The casualties of war often leave the battlefield physically unscathed, as a poignant story of the suicide one of O’Brien’s comrades attests.   Vietnam was a complete mind-fuck for the infantryman.  Imagine how you would have fared had the following happened to you: 

A young male citizen “wins” the lottery and is drafted and sent to basic training, where he learns the rudiments of infantry combat.  He then spends a few more weeks learning more advanced infantry fighting skills, while his cohorts in other specialties learn how to fire cannon or drive tanks or cook or man supply depots.  After completing maybe three or four months of training, he arrives in country at his new unit for his one year “hardship” tour.  He arrives to replace a casualty, or more happily, fill a slot left by one of the lucky ones who survived their year in hell.  In not more than a few days, he goes from the civilized world of shopping malls and daily showers and personal automobiles and leafy suburbs and fast food to the depths of Vietnamese jungle where forces, human and otherwise, lie strategically or indifferently arrayed to do him harm.  He lives in this jungle hell (the “bush”) for weeks at a time, coming back to the rudimentary headquarters outposts that count for him as civilization for only enough time to get cleaned up, sleep in a cot for a few days, eat cooked food and drink warm beer, then it’s back to the bush.   

Wash rinse and repeat over and again until the year is up, and then it’s back to the States, as if nothing ever happened.  And that’s how the people back home want him to pretend.  They don’t want to confront the ugliness of what they had asked him to become, so they don’t want to hear about what he went through.  They don’t want to acknowledge that they have the blood of every war casualty on their hands.   They don’t want to know the truth because they can’t handle the truth.  And not the truth of what it takes on the vanguards of empire to protect their cushy lives back home, because that’s not what Vietnam was about, and they know it.  They don’t want to confront the truth that they sent him to live like an animal and to kill and die and for no good reason.  They expect him to handle it with grace and resolve, and most of all, quiet rectitude.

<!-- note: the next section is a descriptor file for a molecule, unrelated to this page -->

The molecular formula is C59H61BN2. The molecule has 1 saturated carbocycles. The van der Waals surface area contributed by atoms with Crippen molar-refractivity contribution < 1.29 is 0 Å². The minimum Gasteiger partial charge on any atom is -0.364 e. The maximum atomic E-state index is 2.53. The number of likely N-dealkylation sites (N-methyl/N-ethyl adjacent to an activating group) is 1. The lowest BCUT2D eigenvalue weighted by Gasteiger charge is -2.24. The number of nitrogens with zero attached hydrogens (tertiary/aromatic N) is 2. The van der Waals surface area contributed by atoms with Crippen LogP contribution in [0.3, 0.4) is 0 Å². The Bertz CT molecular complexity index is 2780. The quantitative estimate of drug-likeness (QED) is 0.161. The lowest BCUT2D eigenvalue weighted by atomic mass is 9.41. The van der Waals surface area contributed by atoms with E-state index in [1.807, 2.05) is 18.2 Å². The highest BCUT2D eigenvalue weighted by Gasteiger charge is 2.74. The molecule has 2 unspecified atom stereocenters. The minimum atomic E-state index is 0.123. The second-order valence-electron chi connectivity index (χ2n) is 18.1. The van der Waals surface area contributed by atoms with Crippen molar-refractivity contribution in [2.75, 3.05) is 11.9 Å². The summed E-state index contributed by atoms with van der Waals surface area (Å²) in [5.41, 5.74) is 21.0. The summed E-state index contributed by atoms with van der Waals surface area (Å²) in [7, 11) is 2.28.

For a great many who were there, handling it simply was not possible.  The human brain is a marvelously adaptable and malleable organ, but has its limits.  More than a few minds of those who served were stretched past the point of capably internalizing and reconciling the civilization and savagery to which the body housing it had been subjected.  Often even the most capable of rationalizing minds could not discern an ultimate purpose for the pain that was endured.  O’Brien was a brilliant, summa cum laude, college graduate.  So far as I could tell from this memoir, he had no idea what was the point of Vietnam.  He managed the cognitive dissonance to become a great and highly regarded writer.  A great many others were not so successful at living with the incoherence.

The things the American infantryman in Vietnam carried were the ordinary things soldiers have always carried—gear for fighting, tobacco, extra socks, ammunition, letters and pictures from back home, and talismans like pocket New Testaments and lucky stones.  But his kit also included the shame of a people who forced him into savagery for no reason other than they didn’t have the guts to stand up and say no to killing and dying just because. 

Nothing of what I’ve covered here is referred to in O’Brien’s book, except by implication, but I think it is important to understand the historical context of the war, and particularly from the Vietnamese perspective.  Go and read the book.  And think, while you read it, about what your government asked its front line troops to do and become then.  And ponder how easily it might do the same again.  Iraq and Afghanistan were Vietnam light, longer in duration but drastically lower in casualties.  Roughly 58,000 Americans and several magnitudes more Vietnamese died for the folly of America’s pointlessness in Vietnam.   But Iraq and Afghanistan prove that the lessons of Vietnam aren’t learned.  The killing and dying lasted so long with all three because nobody was quite sure of the objective.   The purpose for killing and dying should be crystal clear and not contrived well before the undertaking.  It is the burden we all must carry, and poignantly at the moment, as military intervention in yet another civil war is now being contemplated.